We didn't get any hands-on time with Witcher III: Wild Hunt, but we were able to get a rather good glimpse at the actual gameplay and I'm so excited. While this is out of our normal coverage area, we're making an E3 exception for what may possibly be the best RPG of the show. Geralt of Rivia is making a return to his own series in the latest installment of the Witcher series.
The media at large has been swarming over this game, unveiling every single detail their eyes could see, but I want to provide something that you won't find anywhere else - some actual commentary on the game mechanics. First, the basic rundown. It's a Witcher game. You play a mutant/human that is capable of hunting down monsters. This is based on a series of books with the same title, which have been adapted to multiple forms of media (comics, t.v., movies, etc.).
He wields a silver sword (for monsters) and a steel sword (for Humans) and can use signs for various magical attacks. In addition, he can use his medallion like in previous games to highlight various quest markers and other things. More important than the gameplay (which is good, don't get me wrong) is the story and how choice plays a huge role.
In the gameplay that I was privy to, which I'm not going to spoil, the story was beyond belief. It's rare for a modern single player game to grab at me and bring me in and make me want more, but somehow The Witcher III was successful. As Geralt went through his 45-minute long quest, there were moments where I and the audience gasped as the intensity ramped up and the story got really good.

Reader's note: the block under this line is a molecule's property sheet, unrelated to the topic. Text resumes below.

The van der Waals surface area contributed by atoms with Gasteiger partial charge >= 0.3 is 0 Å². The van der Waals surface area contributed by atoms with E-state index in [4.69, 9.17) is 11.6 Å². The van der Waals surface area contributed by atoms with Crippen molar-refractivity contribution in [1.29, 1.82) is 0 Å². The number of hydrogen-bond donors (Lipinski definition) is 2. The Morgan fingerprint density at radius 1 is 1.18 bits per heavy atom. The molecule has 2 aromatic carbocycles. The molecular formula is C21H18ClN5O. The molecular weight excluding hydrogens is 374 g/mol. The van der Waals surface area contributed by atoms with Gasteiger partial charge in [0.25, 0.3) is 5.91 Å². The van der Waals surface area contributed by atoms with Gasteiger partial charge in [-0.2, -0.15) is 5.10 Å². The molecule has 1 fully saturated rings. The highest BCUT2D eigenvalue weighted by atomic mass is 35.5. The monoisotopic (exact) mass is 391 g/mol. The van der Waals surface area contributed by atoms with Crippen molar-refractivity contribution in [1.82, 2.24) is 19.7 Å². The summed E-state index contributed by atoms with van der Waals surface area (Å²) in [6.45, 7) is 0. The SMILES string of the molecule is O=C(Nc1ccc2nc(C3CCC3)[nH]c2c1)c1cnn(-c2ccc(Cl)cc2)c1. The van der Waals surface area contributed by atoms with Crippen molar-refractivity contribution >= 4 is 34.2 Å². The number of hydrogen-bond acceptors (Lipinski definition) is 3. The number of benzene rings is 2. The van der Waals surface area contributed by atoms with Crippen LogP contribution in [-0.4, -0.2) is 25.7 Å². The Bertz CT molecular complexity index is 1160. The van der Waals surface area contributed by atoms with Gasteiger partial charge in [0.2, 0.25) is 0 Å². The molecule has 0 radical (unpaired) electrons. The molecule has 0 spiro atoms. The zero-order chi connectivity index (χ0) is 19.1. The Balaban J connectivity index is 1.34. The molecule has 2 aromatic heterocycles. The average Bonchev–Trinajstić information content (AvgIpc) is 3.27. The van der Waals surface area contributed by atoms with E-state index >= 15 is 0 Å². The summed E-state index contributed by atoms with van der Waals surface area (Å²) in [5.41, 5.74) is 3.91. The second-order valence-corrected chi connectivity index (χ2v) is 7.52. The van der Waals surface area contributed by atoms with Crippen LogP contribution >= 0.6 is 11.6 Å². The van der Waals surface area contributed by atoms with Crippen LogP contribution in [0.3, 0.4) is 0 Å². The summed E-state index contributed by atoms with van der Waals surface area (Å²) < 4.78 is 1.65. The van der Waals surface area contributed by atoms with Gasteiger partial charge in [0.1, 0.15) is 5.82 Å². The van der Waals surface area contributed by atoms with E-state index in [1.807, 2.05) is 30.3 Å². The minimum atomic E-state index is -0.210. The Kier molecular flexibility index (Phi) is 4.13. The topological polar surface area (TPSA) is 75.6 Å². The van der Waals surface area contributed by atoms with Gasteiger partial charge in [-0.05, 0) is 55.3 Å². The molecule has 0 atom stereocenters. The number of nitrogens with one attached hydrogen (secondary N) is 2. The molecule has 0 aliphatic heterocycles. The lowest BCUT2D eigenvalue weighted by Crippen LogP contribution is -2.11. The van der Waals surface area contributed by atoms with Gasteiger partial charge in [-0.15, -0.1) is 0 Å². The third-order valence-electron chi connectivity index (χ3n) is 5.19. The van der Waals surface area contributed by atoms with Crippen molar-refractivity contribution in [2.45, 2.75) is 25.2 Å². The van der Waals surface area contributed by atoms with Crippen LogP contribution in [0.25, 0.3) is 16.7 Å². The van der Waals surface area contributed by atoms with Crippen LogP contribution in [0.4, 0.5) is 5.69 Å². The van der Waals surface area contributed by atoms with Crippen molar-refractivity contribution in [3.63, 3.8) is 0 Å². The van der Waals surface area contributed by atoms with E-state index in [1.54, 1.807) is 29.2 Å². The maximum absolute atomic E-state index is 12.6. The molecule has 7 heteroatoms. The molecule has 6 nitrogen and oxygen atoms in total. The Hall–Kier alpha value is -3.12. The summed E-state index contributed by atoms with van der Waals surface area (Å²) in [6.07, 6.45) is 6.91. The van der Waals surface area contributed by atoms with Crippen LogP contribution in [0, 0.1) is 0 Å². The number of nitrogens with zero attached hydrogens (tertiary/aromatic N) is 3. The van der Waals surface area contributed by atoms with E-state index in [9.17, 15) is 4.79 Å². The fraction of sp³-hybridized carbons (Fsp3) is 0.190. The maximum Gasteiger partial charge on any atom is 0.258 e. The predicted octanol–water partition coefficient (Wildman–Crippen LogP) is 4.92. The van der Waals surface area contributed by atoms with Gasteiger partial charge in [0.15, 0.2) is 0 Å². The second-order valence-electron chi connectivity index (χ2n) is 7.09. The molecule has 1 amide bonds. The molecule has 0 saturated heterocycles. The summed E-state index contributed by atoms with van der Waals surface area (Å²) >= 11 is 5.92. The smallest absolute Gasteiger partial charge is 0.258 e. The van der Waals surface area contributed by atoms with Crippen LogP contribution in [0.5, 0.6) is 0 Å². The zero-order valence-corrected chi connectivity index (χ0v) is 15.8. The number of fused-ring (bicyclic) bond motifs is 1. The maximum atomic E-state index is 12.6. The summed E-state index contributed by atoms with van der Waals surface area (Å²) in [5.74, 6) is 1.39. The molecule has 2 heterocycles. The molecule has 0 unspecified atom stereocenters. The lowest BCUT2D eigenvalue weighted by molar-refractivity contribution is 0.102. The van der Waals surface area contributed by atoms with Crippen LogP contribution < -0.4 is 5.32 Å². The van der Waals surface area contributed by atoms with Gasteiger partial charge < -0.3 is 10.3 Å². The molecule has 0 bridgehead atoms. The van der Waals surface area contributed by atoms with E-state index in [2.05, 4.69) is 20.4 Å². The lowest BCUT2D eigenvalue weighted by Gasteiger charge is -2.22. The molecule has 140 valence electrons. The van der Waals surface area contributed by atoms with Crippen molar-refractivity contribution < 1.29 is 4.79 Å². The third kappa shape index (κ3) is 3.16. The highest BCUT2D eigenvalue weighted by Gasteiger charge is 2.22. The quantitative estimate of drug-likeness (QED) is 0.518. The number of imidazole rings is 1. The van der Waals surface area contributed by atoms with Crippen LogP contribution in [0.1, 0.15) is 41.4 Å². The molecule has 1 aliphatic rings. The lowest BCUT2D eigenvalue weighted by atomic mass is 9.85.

Real quick before we get into the nitty gritty, there are a few things to mention. This game features an open sandbox-like world where you can abandon the main quest at any time and do side quests, ala Skyrim. The cities are full of people who are all doing random things and you can essentially feel as if the city is living and breathing, which is awesome. Choice also plays a critical role and those who have played The Witcher before know that dialog options can have lasting impacts on the game's story and ending.
Anyway, to the actual combat. Geralt's combat isn't that much changed from previous games. Alchemy still plays a major role in beefing Geralt up and toxicity is still a major concern for players to keep track of. In addition, meditation returns. You can now (if you couldn't before - my memory is fuzzy) alter the time of day, with different events happening at different times.
As for combat, there are a few new tricks up Geralt's sleeve. A new silver bomb was shown, which does extra damage to monsters. In addition, a new Assassin's Creed like hand crossbow is added to the game, to give Geralt a little bit more ranged power. Which is interesting, because in previous games he really didn't have much when he wasn't up close and personal beyond bombs and his signs, so something physical to attack from range is really good.
The graphics, from what I could see, were amazing but don't forget that Watch Dogs looked amazing and then they somehow disabled it or whatever the news has been saying about that. There was a lot of detail and the various character models were very fluid.
As mentioned before, this version of Witcher will differ from the previous in that it's open world, with fast travel and a huge map. I think, I could be wrong, it's a 45 minute walk from one side to the other. It also has the realistic landmarks, essentially if you see a landmark in the distance you can essentially walk to it.
If you're excited then I feel bad for ya, because it's over half a year before we'll get our actual hands on the game. Look for The Witcher III: Wild Hunt February 24th, 2015.